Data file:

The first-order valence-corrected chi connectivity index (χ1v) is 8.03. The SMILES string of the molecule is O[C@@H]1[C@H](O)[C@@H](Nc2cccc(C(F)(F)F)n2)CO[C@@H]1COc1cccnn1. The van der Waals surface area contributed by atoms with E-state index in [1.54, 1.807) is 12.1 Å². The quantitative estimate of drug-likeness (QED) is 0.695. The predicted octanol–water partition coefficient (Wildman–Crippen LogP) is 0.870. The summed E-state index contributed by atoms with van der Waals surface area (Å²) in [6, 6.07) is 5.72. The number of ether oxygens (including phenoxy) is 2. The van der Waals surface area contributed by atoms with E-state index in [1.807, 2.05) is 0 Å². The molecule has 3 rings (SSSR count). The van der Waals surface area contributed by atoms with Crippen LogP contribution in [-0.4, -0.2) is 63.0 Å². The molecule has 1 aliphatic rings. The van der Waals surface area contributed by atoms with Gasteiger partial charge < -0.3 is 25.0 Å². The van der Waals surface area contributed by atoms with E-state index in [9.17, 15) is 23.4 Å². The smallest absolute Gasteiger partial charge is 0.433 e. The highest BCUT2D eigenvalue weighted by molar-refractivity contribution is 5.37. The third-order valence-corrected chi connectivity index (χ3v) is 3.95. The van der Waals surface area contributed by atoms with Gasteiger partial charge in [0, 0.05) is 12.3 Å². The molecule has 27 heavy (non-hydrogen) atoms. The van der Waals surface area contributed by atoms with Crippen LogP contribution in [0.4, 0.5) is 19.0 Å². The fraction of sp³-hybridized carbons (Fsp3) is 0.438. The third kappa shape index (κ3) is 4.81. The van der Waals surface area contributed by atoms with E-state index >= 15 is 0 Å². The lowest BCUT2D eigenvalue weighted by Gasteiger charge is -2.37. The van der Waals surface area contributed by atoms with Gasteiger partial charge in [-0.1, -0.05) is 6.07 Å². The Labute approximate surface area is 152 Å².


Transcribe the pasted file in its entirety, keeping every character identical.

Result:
The first-order valence-corrected chi connectivity index (χ1v) is 8.03. The SMILES string of the molecule is O[C@@H]1[C@H](O)[C@@H](Nc2cccc(C(F)(F)F)n2)CO[C@@H]1COc1cccnn1. The van der Waals surface area contributed by atoms with E-state index in [1.54, 1.807) is 12.1 Å². The quantitative estimate of drug-likeness (QED) is 0.695. The predicted octanol–water partition coefficient (Wildman–Crippen LogP) is 0.870. The summed E-state index contributed by atoms with van der Waals surface area (Å²) in [6, 6.07) is 5.72. The number of ether oxygens (including phenoxy) is 2. The van der Waals surface area contributed by atoms with E-state index in [1.807, 2.05) is 0 Å². The molecule has 3 rings (SSSR count). The van der Waals surface area contributed by atoms with Crippen LogP contribution in [-0.4, -0.2) is 63.0 Å². The molecule has 1 aliphatic rings. The van der Waals surface area contributed by atoms with Gasteiger partial charge < -0.3 is 25.0 Å². The van der Waals surface area contributed by atoms with E-state index in [9.17, 15) is 23.4 Å². The smallest absolute Gasteiger partial charge is 0.433 e. The highest BCUT2D eigenvalue weighted by molar-refractivity contribution is 5.37. The third-order valence-corrected chi connectivity index (χ3v) is 3.95. The van der Waals surface area contributed by atoms with Gasteiger partial charge in [0, 0.05) is 12.3 Å². The molecule has 27 heavy (non-hydrogen) atoms. The van der Waals surface area contributed by atoms with Crippen LogP contribution in [0.4, 0.5) is 19.0 Å². The fraction of sp³-hybridized carbons (Fsp3) is 0.438. The third kappa shape index (κ3) is 4.81. The van der Waals surface area contributed by atoms with E-state index >= 15 is 0 Å². The lowest BCUT2D eigenvalue weighted by Gasteiger charge is -2.37. The van der Waals surface area contributed by atoms with Gasteiger partial charge in [-0.1, -0.05) is 6.07 Å². The Labute approximate surface area is 152 Å².